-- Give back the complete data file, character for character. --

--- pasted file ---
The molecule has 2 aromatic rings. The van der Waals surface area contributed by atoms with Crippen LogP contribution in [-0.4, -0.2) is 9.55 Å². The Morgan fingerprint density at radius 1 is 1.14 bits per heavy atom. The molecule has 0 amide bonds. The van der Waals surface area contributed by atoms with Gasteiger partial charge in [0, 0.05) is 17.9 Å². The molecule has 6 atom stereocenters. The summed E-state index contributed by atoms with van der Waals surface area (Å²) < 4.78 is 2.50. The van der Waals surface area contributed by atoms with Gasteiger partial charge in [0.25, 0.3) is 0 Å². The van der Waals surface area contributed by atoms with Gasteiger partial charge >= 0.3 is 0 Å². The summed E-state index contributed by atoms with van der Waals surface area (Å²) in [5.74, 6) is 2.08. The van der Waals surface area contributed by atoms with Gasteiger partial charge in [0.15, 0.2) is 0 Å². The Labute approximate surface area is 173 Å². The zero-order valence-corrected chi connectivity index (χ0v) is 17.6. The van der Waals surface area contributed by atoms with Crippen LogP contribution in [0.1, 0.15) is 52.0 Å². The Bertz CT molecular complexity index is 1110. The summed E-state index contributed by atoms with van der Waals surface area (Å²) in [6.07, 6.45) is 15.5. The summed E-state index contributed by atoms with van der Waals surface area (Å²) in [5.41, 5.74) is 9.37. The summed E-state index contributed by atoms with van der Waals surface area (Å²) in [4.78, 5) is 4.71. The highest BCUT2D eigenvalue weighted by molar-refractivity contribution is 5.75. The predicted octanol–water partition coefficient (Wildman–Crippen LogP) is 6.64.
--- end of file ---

The molecule has 2 aromatic rings. The van der Waals surface area contributed by atoms with Crippen LogP contribution in [-0.4, -0.2) is 9.55 Å². The Morgan fingerprint density at radius 1 is 1.14 bits per heavy atom. The molecule has 0 amide bonds. The van der Waals surface area contributed by atoms with Gasteiger partial charge in [0, 0.05) is 17.9 Å². The molecule has 6 atom stereocenters. The summed E-state index contributed by atoms with van der Waals surface area (Å²) < 4.78 is 2.50. The van der Waals surface area contributed by atoms with Gasteiger partial charge in [0.25, 0.3) is 0 Å². The van der Waals surface area contributed by atoms with Gasteiger partial charge >= 0.3 is 0 Å². The summed E-state index contributed by atoms with van der Waals surface area (Å²) in [5.74, 6) is 2.08. The van der Waals surface area contributed by atoms with Gasteiger partial charge in [0.15, 0.2) is 0 Å². The Labute approximate surface area is 173 Å². The zero-order valence-corrected chi connectivity index (χ0v) is 17.6. The van der Waals surface area contributed by atoms with Crippen LogP contribution in [0.1, 0.15) is 52.0 Å². The Bertz CT molecular complexity index is 1110. The summed E-state index contributed by atoms with van der Waals surface area (Å²) in [6.07, 6.45) is 15.5. The summed E-state index contributed by atoms with van der Waals surface area (Å²) in [5.41, 5.74) is 9.37. The summed E-state index contributed by atoms with van der Waals surface area (Å²) in [4.78, 5) is 4.71. The highest BCUT2D eigenvalue weighted by molar-refractivity contribution is 5.75. The predicted octanol–water partition coefficient (Wildman–Crippen LogP) is 6.64.